Ambitious MMO firm Trion admits its heavily VC-funded business will not give investors quick returns
Trion CEO Lars Buttler says building a World Of Warcraft rival in five years is actually “pretty quick” – because invading Blizzard’s territory is a suicide mission unless your assault is painstakingly prepared.
That’s why Trion, an MMO publisher armed with $100 million in external funding, has yet to release its debut title, Rift.
Buttler said the game is “on the home stretch” and due for release in 2011, but insists Trion will not compromise quality in favour of a quick release.
“We always resisted any attempt to come out with something that wasn’t triple-A,” he said in a new interview with Develop.
“We had this discussion from the very first day. With the first investment we ever got we were asked, can’t you do it faster? Sooner? We basically said, look, we have to build a completely new technology base, we have to build at least one studio, a publishing organisation along with great product.”
Buttler claimed the server technology behind Rift is particularly advanced, likening its sophistication to Sony’s Cell processor. That technology alone took two years to build.
“World Of Warcraft took seven years to make, and here we are after five years – in a time when we had to build a technology platform and business – we actually think what we’re doing is pretty quick,” he said.
But not too quick. Buttler insists that other companies’ rush to capture the Blizzard crown is key to the reason why so many have failed.
“If you have a small clone of World Of Warcraft, that’s not very polished, that has no differentiation, and is a smaller game, why would people switch? It’s hard for me to understand even the thinking behind that. You cannot just simply make a World Of Warcraft clone,” he said.
“In my mind you need to have a clearly differentiated product. It has to be complete, it has to be polished. People have to love it. If you don’t have those ingredients – whether it’s in game or even consumer electronics, you cannot expect success.
“Unless you have the right technology platform for a dynamic world, and you have the best quality talent, and a tight relationship where everyone likes each other from day one, you can’t really pull this off.”
Trion is in a unique position. It has managed to raise, we’re told at the very least, $100 million in external funding. For building an MMO, such a level of investment will demand a lot of subscription payments in return. Yet Trion, which is overseeing three separate projects, has yet to release anything to market.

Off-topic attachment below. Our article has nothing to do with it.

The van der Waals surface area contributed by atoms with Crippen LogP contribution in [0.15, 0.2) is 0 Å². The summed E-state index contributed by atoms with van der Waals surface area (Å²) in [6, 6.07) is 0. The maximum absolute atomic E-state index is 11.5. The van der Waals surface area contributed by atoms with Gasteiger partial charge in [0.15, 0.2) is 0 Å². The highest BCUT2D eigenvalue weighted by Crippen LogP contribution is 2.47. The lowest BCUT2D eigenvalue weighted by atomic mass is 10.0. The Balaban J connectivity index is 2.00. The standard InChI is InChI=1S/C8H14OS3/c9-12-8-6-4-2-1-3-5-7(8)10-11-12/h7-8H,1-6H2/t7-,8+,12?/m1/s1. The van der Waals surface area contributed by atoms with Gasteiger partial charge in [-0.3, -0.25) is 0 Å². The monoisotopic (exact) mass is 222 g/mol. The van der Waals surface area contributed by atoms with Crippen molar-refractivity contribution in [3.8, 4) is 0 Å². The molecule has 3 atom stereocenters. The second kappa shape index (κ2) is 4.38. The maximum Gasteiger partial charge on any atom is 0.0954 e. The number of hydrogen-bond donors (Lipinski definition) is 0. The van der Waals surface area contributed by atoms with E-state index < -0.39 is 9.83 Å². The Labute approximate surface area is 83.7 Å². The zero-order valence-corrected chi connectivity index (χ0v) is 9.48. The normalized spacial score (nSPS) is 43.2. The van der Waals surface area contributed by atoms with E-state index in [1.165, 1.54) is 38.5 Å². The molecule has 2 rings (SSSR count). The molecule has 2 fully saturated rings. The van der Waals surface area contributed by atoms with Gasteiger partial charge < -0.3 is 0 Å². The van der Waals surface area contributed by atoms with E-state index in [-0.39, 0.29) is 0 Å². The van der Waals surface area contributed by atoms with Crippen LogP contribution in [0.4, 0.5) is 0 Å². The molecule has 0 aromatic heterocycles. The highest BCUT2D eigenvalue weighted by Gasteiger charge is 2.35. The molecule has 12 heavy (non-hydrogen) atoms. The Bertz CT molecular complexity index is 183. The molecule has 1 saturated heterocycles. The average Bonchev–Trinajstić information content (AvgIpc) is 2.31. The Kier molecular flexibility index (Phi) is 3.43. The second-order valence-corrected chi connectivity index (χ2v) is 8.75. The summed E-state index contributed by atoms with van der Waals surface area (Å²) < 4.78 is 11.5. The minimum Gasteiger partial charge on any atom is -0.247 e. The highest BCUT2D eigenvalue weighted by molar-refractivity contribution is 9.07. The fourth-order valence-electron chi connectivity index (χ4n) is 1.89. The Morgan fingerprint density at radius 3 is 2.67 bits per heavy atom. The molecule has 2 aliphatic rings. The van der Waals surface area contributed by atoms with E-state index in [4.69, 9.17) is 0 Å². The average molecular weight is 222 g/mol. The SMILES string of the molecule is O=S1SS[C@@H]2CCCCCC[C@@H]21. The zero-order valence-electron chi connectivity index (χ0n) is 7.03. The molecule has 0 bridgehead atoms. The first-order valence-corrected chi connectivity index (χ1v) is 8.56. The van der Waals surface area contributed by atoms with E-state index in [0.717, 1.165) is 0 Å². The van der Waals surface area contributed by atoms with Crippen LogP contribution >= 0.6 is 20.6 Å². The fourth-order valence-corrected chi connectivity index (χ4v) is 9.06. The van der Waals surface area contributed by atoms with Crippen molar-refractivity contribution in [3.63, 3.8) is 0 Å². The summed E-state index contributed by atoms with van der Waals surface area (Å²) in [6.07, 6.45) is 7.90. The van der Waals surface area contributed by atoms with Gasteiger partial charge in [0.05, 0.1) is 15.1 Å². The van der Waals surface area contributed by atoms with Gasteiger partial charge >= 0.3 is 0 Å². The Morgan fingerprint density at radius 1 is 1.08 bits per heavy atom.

“I agree with you that what we have so far is extremely unconventional,” Buttler said. “We have been able to raise so much money from VCs, from three of the world’s top five media companies, [and] from big hedge funds.”
He admitted that what Trion’s investors “are clearly not getting is a quick pay back. From the first investment to the first launch, the period is roughly five years. [But] if we get the traction we expect, then the potential pay-back is huge.”
“It’s not about selling a lot of boxes and maybe not having too much of a long-term traction, it’s about having a world that is completely alive. A world that is completely different every time you log on, where invasions in game actually have a lasting change on the world. Where the world evolves,” he said.
“Many other companies may have revenue sooner, but they still kept consuming additional capital, and there’s many Silicon Valley companies that spent at least ten years or more until they reached the scale and the return level that the VCs were expecting.”
Buttler does have options if Rift fails to satisfy investor demands, though he said the most obvious opportunity is not being considered.
“We never had the approach with this to sell the technology, or sell the workforce, for a quick buck. It was all about making super high-quality product with the best game teams and technology.”